The US military said it had carried out six air strikes in Somalia which killed a total of 62 al-Shabab extremists.
US armed forces carried out four strikes on Saturday which killed 34 people and two more on Sunday which left another 28 people dead, according to a statement released on Monday by US Africa Command.
All the air attacks were in the Gandarshe coastal area south of the capital Mogadishu.
No civilians were injured or killed in the attacks, according to US Africa Command. “At this time we assess these air strikes did not injure or kill any civilians.”
All six strikes were carried out in close coordination with the Somalian government, the statement added.
The air strikes were “conducted to prevent al-Shabab from using remote areas as a safe haven to plot, direct, inspire, and recruit for future attacks,” it said.
Al-Shabab uses parts of southern and central Somalia to plot and direct extremist attacks, US Africa Command claimed. The statement also said the group had exploited the region to “steal humanitarian aid, extort local populace to fund its operations, and shelter radical terrorists”.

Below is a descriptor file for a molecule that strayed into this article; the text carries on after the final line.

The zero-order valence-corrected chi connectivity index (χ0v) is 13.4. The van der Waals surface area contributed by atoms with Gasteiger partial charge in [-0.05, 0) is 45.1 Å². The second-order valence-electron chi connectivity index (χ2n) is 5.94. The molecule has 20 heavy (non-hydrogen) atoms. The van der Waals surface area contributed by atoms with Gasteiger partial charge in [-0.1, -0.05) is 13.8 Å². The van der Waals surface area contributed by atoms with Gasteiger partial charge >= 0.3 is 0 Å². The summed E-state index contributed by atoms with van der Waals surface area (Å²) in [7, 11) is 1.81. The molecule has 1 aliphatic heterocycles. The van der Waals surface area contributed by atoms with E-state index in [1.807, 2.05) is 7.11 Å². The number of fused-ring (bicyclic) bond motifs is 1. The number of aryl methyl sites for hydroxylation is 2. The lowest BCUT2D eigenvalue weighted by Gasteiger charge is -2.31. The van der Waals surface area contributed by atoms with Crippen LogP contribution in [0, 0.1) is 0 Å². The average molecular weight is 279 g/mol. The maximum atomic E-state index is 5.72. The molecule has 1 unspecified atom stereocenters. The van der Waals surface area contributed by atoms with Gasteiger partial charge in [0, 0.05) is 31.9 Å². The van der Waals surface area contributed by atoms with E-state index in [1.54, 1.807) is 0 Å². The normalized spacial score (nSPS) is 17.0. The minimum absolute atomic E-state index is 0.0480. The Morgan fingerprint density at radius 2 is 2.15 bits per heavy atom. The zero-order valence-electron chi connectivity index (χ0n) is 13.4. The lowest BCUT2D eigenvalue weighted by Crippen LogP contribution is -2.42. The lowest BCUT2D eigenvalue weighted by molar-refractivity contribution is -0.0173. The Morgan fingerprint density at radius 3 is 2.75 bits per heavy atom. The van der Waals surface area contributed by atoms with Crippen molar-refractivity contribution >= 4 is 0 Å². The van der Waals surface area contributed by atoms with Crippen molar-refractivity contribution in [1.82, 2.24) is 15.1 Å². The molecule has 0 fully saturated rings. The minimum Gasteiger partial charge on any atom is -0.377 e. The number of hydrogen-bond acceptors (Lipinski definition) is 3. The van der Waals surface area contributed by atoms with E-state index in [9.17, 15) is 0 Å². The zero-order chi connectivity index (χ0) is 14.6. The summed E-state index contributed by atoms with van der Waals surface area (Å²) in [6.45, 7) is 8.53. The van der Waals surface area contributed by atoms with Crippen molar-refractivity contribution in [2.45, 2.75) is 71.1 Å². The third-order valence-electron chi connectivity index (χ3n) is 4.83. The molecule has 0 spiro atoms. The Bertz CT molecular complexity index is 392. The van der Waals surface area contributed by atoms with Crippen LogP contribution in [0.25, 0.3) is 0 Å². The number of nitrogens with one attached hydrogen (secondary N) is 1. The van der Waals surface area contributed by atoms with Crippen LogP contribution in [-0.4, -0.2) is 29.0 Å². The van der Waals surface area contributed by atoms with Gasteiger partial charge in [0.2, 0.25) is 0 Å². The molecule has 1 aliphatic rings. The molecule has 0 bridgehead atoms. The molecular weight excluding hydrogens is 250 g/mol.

The US military has now carried out at least 46 air strikes so far this year against al-Shabab, considered Africa’s most active Islamist extremist group.
Allied to al-Qaida, al-Shabab controls parts of rural southern and central Somalia and has staged a series of deadly attacks in Mogadishu and other cities. At least 20 people were killed after four car bombs exploded outside a hotel in the capital in November. Al-Shabab claimed responsibility for the attack.
The US air strikes have picked up dramatically since President Donald Trump took office and approved expanded military operations in the Horn of Africa nation.
Last month, the US military said it had killed 37 militants in Somalia. Air strikes have also targeted a small presence of fighters linked to Isis.